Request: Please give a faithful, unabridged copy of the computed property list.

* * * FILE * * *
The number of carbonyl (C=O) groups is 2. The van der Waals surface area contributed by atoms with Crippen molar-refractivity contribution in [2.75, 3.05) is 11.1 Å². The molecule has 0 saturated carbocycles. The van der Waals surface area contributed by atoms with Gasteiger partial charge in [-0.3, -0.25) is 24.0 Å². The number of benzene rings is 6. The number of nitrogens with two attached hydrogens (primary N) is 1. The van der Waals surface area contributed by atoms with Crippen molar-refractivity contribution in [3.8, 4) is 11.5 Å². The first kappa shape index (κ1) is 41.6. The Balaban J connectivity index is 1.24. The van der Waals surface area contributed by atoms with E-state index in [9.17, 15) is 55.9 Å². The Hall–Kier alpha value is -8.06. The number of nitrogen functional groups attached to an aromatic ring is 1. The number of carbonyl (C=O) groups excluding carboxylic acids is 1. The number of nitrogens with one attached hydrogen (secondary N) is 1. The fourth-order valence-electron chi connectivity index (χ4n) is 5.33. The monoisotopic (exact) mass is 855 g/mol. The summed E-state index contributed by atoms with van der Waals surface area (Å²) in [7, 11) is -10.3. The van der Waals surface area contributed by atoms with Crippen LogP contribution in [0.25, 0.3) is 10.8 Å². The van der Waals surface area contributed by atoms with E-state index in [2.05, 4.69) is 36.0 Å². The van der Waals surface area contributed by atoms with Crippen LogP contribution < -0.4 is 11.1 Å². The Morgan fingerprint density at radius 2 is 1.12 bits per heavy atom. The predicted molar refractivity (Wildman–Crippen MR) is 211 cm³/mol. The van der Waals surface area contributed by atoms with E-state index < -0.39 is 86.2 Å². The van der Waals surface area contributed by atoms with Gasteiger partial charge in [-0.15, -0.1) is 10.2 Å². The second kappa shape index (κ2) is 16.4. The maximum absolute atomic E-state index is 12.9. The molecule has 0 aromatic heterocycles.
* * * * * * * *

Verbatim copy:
The number of carbonyl (C=O) groups is 2. The van der Waals surface area contributed by atoms with Crippen molar-refractivity contribution in [2.75, 3.05) is 11.1 Å². The molecule has 0 saturated carbocycles. The van der Waals surface area contributed by atoms with Gasteiger partial charge in [-0.3, -0.25) is 24.0 Å². The number of benzene rings is 6. The number of nitrogens with two attached hydrogens (primary N) is 1. The van der Waals surface area contributed by atoms with Crippen molar-refractivity contribution in [3.8, 4) is 11.5 Å². The first kappa shape index (κ1) is 41.6. The Balaban J connectivity index is 1.24. The van der Waals surface area contributed by atoms with E-state index in [9.17, 15) is 55.9 Å². The Hall–Kier alpha value is -8.06. The number of nitrogen functional groups attached to an aromatic ring is 1. The number of carbonyl (C=O) groups excluding carboxylic acids is 1. The number of nitrogens with one attached hydrogen (secondary N) is 1. The fourth-order valence-electron chi connectivity index (χ4n) is 5.33. The monoisotopic (exact) mass is 855 g/mol. The summed E-state index contributed by atoms with van der Waals surface area (Å²) in [7, 11) is -10.3. The van der Waals surface area contributed by atoms with Crippen LogP contribution in [0.25, 0.3) is 10.8 Å². The van der Waals surface area contributed by atoms with E-state index in [2.05, 4.69) is 36.0 Å². The van der Waals surface area contributed by atoms with Crippen LogP contribution < -0.4 is 11.1 Å². The Morgan fingerprint density at radius 2 is 1.12 bits per heavy atom. The predicted molar refractivity (Wildman–Crippen MR) is 211 cm³/mol. The van der Waals surface area contributed by atoms with E-state index < -0.39 is 86.2 Å². The van der Waals surface area contributed by atoms with Gasteiger partial charge in [-0.15, -0.1) is 10.2 Å². The second kappa shape index (κ2) is 16.4. The maximum absolute atomic E-state index is 12.9. The molecule has 0 aromatic heterocycles.